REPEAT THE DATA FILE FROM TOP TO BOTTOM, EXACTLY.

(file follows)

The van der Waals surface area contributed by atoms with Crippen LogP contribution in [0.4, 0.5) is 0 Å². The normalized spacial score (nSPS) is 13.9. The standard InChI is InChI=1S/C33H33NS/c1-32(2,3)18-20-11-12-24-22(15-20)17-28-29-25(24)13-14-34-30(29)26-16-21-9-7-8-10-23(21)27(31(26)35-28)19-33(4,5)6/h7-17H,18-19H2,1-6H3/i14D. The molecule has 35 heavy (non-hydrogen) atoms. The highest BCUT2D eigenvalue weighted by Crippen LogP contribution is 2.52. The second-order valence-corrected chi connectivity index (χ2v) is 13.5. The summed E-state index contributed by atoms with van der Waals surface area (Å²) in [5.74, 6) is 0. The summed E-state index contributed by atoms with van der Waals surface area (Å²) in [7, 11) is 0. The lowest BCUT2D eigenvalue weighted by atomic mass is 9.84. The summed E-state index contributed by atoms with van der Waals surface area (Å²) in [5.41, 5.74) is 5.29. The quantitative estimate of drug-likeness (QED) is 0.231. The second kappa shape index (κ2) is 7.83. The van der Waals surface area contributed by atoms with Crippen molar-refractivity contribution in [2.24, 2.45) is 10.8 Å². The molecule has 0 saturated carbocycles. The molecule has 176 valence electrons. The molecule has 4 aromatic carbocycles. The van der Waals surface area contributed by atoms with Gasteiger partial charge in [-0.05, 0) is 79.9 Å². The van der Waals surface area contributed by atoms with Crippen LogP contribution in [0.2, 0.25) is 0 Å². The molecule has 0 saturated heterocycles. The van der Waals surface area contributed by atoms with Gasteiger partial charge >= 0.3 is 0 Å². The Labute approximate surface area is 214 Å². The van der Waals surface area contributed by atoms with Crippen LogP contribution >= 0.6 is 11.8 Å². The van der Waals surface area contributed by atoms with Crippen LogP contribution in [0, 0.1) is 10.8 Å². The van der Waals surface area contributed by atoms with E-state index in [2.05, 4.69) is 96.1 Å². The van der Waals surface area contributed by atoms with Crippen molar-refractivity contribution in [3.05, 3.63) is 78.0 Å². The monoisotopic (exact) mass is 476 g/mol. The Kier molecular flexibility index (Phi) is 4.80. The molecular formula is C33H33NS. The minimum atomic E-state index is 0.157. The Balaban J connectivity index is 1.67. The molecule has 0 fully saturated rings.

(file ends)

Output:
The van der Waals surface area contributed by atoms with Crippen LogP contribution in [0.4, 0.5) is 0 Å². The normalized spacial score (nSPS) is 13.9. The standard InChI is InChI=1S/C33H33NS/c1-32(2,3)18-20-11-12-24-22(15-20)17-28-29-25(24)13-14-34-30(29)26-16-21-9-7-8-10-23(21)27(31(26)35-28)19-33(4,5)6/h7-17H,18-19H2,1-6H3/i14D. The molecule has 35 heavy (non-hydrogen) atoms. The highest BCUT2D eigenvalue weighted by Crippen LogP contribution is 2.52. The second-order valence-corrected chi connectivity index (χ2v) is 13.5. The summed E-state index contributed by atoms with van der Waals surface area (Å²) in [5.74, 6) is 0. The summed E-state index contributed by atoms with van der Waals surface area (Å²) in [7, 11) is 0. The lowest BCUT2D eigenvalue weighted by atomic mass is 9.84. The summed E-state index contributed by atoms with van der Waals surface area (Å²) in [5.41, 5.74) is 5.29. The quantitative estimate of drug-likeness (QED) is 0.231. The second kappa shape index (κ2) is 7.83. The van der Waals surface area contributed by atoms with Crippen molar-refractivity contribution in [2.24, 2.45) is 10.8 Å². The molecule has 0 saturated carbocycles. The molecule has 176 valence electrons. The molecule has 4 aromatic carbocycles. The van der Waals surface area contributed by atoms with Gasteiger partial charge in [-0.05, 0) is 79.9 Å². The van der Waals surface area contributed by atoms with Crippen LogP contribution in [0.2, 0.25) is 0 Å². The molecule has 0 saturated heterocycles. The van der Waals surface area contributed by atoms with Gasteiger partial charge >= 0.3 is 0 Å². The Labute approximate surface area is 214 Å². The van der Waals surface area contributed by atoms with Crippen LogP contribution >= 0.6 is 11.8 Å². The van der Waals surface area contributed by atoms with Crippen LogP contribution in [0, 0.1) is 10.8 Å². The van der Waals surface area contributed by atoms with E-state index in [2.05, 4.69) is 96.1 Å². The van der Waals surface area contributed by atoms with Crippen molar-refractivity contribution in [3.05, 3.63) is 78.0 Å². The monoisotopic (exact) mass is 476 g/mol. The Kier molecular flexibility index (Phi) is 4.80. The molecular formula is C33H33NS. The minimum atomic E-state index is 0.157. The Balaban J connectivity index is 1.67. The molecule has 0 fully saturated rings.